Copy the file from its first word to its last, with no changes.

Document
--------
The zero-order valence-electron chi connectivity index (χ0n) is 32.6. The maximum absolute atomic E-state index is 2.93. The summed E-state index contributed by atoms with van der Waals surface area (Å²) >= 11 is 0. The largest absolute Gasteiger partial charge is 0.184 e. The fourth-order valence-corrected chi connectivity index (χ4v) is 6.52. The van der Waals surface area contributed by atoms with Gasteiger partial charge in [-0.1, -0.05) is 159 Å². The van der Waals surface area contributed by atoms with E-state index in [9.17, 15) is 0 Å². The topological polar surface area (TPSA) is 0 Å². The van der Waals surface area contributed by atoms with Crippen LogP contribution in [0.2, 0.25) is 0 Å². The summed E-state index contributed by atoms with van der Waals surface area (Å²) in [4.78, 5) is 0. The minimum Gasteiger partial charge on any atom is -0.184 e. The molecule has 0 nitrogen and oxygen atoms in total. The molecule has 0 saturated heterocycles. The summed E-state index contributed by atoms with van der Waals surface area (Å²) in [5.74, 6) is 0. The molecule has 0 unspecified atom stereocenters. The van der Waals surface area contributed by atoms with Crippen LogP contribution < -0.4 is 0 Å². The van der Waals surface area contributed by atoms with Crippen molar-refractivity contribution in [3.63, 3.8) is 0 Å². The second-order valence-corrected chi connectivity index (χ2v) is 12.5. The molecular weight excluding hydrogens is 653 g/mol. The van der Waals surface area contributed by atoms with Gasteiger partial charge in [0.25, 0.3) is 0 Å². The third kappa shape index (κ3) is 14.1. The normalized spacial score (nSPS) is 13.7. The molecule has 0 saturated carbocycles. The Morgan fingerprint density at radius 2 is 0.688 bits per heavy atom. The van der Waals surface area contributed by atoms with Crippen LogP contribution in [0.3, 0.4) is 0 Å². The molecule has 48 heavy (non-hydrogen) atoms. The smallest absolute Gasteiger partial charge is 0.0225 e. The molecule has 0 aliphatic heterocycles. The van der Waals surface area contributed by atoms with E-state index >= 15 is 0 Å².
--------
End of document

The zero-order valence-electron chi connectivity index (χ0n) is 32.6. The maximum absolute atomic E-state index is 2.93. The summed E-state index contributed by atoms with van der Waals surface area (Å²) >= 11 is 0. The largest absolute Gasteiger partial charge is 0.184 e. The fourth-order valence-corrected chi connectivity index (χ4v) is 6.52. The van der Waals surface area contributed by atoms with Gasteiger partial charge in [-0.1, -0.05) is 159 Å². The van der Waals surface area contributed by atoms with E-state index in [9.17, 15) is 0 Å². The topological polar surface area (TPSA) is 0 Å². The van der Waals surface area contributed by atoms with Crippen LogP contribution in [0.2, 0.25) is 0 Å². The summed E-state index contributed by atoms with van der Waals surface area (Å²) in [4.78, 5) is 0. The minimum Gasteiger partial charge on any atom is -0.184 e. The molecule has 0 nitrogen and oxygen atoms in total. The molecule has 0 saturated heterocycles. The summed E-state index contributed by atoms with van der Waals surface area (Å²) in [5.74, 6) is 0. The molecule has 0 unspecified atom stereocenters. The van der Waals surface area contributed by atoms with Crippen LogP contribution < -0.4 is 0 Å². The van der Waals surface area contributed by atoms with Crippen molar-refractivity contribution in [3.63, 3.8) is 0 Å². The second-order valence-corrected chi connectivity index (χ2v) is 12.5. The molecular weight excluding hydrogens is 653 g/mol. The van der Waals surface area contributed by atoms with Gasteiger partial charge in [0.25, 0.3) is 0 Å². The third kappa shape index (κ3) is 14.1. The normalized spacial score (nSPS) is 13.7. The molecule has 0 saturated carbocycles. The Morgan fingerprint density at radius 2 is 0.688 bits per heavy atom. The van der Waals surface area contributed by atoms with Crippen LogP contribution in [0.3, 0.4) is 0 Å². The molecule has 48 heavy (non-hydrogen) atoms. The smallest absolute Gasteiger partial charge is 0.0225 e. The molecule has 0 aliphatic heterocycles. The van der Waals surface area contributed by atoms with E-state index >= 15 is 0 Å².